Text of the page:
Aaron:

Back to the time on the big Island, my family were on vacation for three weeks, which became my detox from my addiction, to stress and busyness. While there I received an invitation to join a mixed bag of men from billionaire residents to Kona locals for something they called run the rock we assembled on the beach, grabbed paddleboards and jumped on a five man Outrigger canoe and splashed our way to a nearby Cove for their ritual. Here’s how run the rock goes. I partnered up with a guy and then I dive down, pick up a lava rock, run along the ocean floor when I’m out of gas, I’d resurface and then my buddy would dive down and take his turn and I mean like run on the bottom of the ocean. It was an absolute monster. I later learned that running the rock as a regular aspect of lifeguard and big wave surfer training, but I have to confess that in these moments without a watch, void of any sense of competition, deep in the ocean, blue Sam’s question clicked and I thought, I feel like I’m eight years old again, free from any responsibility and fully alive down here. Totally enjoying this experience.

Aaron:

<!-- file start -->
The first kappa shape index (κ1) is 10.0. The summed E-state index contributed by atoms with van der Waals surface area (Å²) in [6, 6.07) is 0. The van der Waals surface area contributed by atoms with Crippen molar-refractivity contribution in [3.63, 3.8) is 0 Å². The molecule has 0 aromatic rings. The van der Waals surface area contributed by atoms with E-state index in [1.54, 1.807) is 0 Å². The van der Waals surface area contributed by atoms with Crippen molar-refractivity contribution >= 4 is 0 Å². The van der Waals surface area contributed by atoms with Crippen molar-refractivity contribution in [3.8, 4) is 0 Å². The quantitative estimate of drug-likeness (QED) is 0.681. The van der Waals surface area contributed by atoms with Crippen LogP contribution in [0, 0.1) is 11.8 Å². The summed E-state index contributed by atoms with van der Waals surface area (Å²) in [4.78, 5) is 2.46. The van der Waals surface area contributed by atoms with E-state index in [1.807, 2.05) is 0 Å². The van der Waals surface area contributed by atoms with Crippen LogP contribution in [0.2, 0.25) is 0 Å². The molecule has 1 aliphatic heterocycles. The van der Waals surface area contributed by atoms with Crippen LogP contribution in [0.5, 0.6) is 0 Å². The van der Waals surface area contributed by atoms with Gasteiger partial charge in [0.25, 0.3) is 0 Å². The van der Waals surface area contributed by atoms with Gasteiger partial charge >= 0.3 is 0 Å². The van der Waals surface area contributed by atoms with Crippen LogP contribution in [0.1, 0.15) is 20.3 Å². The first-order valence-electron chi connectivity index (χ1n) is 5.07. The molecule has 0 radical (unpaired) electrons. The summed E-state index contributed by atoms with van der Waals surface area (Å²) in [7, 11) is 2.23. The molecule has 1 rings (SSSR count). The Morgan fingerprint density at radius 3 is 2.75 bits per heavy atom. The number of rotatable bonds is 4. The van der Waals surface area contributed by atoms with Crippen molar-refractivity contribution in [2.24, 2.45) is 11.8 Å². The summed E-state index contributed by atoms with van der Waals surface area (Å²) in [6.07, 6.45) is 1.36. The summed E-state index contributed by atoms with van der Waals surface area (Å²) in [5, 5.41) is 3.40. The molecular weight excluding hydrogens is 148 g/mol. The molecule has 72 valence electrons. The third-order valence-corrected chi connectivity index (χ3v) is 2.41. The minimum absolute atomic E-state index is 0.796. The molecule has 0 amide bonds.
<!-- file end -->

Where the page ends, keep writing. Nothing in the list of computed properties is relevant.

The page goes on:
Hey Sam, look at me. I’m playing months later back on the mainland at work in my office attempting to live with the run the rock spirit. A spark ignited. I think I’ll become a smoker, so it makes me so happy that you laugh at that. Stay with me here. Okay. My reality was this, I couldn’t seem to find any time during the day to play. Every minute of my Workday was scheduled with calls and meetings like yours are. However, I noticed the smokers each possessed a free hall pass of permission to run outside for 10 or 15 minutes multiple times per day. No one gave them a stink-eye hell, they’re even laws to protect them. In that realization, my idea was born. Why don’t I act like I’m a smoker and turn those Workday smoke breaks into playful moments. Instead, remember I warned you about the necessity of holding unorthodox ideas. I’m just saying armed with nothing more than courage in a big lighter from 7-11 I started using my smoke breaks to go to my truck in the parking lot and fire up my small portable backpacking stove and for what reason to brew up a hot cup of coffee on my tailgate. I had no intention of becoming a smoker. I just wanted an excuse to catch my breath, enjoy a few moments of not keeping score and enter into the spirit of play.” [Excerpt from Fire Your Boss, Post Hill Press]